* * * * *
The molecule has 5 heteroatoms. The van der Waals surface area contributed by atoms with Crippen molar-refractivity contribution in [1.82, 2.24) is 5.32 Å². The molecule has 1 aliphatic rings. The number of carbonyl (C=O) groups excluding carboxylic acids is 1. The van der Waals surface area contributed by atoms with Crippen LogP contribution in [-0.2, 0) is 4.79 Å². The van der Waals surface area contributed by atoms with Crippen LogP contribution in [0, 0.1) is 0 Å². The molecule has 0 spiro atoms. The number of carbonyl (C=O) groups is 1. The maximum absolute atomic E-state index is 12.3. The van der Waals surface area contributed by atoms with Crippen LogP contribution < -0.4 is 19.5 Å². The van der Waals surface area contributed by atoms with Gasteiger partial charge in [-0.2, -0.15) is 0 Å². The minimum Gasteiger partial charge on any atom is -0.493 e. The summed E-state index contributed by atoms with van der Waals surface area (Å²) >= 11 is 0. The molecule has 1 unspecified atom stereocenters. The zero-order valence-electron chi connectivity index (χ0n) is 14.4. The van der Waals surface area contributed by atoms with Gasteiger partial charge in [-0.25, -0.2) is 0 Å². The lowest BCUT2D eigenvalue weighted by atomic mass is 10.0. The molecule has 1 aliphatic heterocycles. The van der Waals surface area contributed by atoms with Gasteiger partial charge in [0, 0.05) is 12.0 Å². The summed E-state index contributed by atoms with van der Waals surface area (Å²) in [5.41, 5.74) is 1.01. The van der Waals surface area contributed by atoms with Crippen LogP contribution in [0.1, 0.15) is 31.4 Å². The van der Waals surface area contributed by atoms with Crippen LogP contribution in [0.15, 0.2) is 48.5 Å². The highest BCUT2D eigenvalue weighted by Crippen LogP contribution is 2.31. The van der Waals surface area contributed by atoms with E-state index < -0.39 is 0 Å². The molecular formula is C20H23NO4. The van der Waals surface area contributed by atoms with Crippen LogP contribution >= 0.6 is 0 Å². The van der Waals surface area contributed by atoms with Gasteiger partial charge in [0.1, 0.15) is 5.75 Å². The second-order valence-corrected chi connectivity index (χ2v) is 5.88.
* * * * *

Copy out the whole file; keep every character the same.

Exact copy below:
The molecule has 5 heteroatoms. The van der Waals surface area contributed by atoms with Crippen molar-refractivity contribution in [1.82, 2.24) is 5.32 Å². The molecule has 1 aliphatic rings. The number of carbonyl (C=O) groups excluding carboxylic acids is 1. The van der Waals surface area contributed by atoms with Crippen LogP contribution in [-0.2, 0) is 4.79 Å². The van der Waals surface area contributed by atoms with Crippen LogP contribution in [0, 0.1) is 0 Å². The molecule has 0 spiro atoms. The number of carbonyl (C=O) groups is 1. The maximum absolute atomic E-state index is 12.3. The van der Waals surface area contributed by atoms with Crippen LogP contribution < -0.4 is 19.5 Å². The van der Waals surface area contributed by atoms with Gasteiger partial charge in [-0.2, -0.15) is 0 Å². The minimum Gasteiger partial charge on any atom is -0.493 e. The summed E-state index contributed by atoms with van der Waals surface area (Å²) >= 11 is 0. The molecule has 1 unspecified atom stereocenters. The zero-order valence-electron chi connectivity index (χ0n) is 14.4. The van der Waals surface area contributed by atoms with Gasteiger partial charge in [-0.25, -0.2) is 0 Å². The lowest BCUT2D eigenvalue weighted by atomic mass is 10.0. The molecule has 1 aliphatic heterocycles. The van der Waals surface area contributed by atoms with Gasteiger partial charge in [0, 0.05) is 12.0 Å². The summed E-state index contributed by atoms with van der Waals surface area (Å²) in [5.41, 5.74) is 1.01. The van der Waals surface area contributed by atoms with Crippen LogP contribution in [0.1, 0.15) is 31.4 Å². The van der Waals surface area contributed by atoms with Crippen LogP contribution in [0.15, 0.2) is 48.5 Å². The highest BCUT2D eigenvalue weighted by Crippen LogP contribution is 2.31. The van der Waals surface area contributed by atoms with E-state index < -0.39 is 0 Å². The molecular formula is C20H23NO4. The van der Waals surface area contributed by atoms with Crippen LogP contribution >= 0.6 is 0 Å². The van der Waals surface area contributed by atoms with Gasteiger partial charge in [0.1, 0.15) is 5.75 Å². The second-order valence-corrected chi connectivity index (χ2v) is 5.88.